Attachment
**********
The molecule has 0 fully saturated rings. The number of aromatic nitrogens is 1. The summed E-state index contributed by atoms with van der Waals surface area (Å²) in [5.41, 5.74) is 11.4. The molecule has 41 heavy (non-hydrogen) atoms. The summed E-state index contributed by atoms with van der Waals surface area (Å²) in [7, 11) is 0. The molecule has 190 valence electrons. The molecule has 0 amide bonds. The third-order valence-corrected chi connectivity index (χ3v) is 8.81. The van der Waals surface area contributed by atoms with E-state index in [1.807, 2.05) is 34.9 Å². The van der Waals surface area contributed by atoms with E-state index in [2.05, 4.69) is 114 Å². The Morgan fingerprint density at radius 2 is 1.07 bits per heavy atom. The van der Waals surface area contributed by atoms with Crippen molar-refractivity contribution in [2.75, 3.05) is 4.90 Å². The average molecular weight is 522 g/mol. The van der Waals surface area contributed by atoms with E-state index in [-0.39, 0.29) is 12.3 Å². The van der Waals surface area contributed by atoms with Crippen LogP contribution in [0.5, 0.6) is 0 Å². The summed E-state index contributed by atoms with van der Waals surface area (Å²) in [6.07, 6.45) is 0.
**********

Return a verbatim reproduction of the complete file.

The molecule has 0 fully saturated rings. The number of aromatic nitrogens is 1. The summed E-state index contributed by atoms with van der Waals surface area (Å²) in [5.41, 5.74) is 11.4. The molecule has 41 heavy (non-hydrogen) atoms. The summed E-state index contributed by atoms with van der Waals surface area (Å²) in [7, 11) is 0. The molecule has 190 valence electrons. The molecule has 0 amide bonds. The third-order valence-corrected chi connectivity index (χ3v) is 8.81. The van der Waals surface area contributed by atoms with E-state index in [1.807, 2.05) is 34.9 Å². The van der Waals surface area contributed by atoms with E-state index in [2.05, 4.69) is 114 Å². The Morgan fingerprint density at radius 2 is 1.07 bits per heavy atom. The van der Waals surface area contributed by atoms with Crippen molar-refractivity contribution in [2.75, 3.05) is 4.90 Å². The average molecular weight is 522 g/mol. The van der Waals surface area contributed by atoms with E-state index in [-0.39, 0.29) is 12.3 Å². The van der Waals surface area contributed by atoms with Crippen LogP contribution in [0.5, 0.6) is 0 Å². The summed E-state index contributed by atoms with van der Waals surface area (Å²) in [6.07, 6.45) is 0.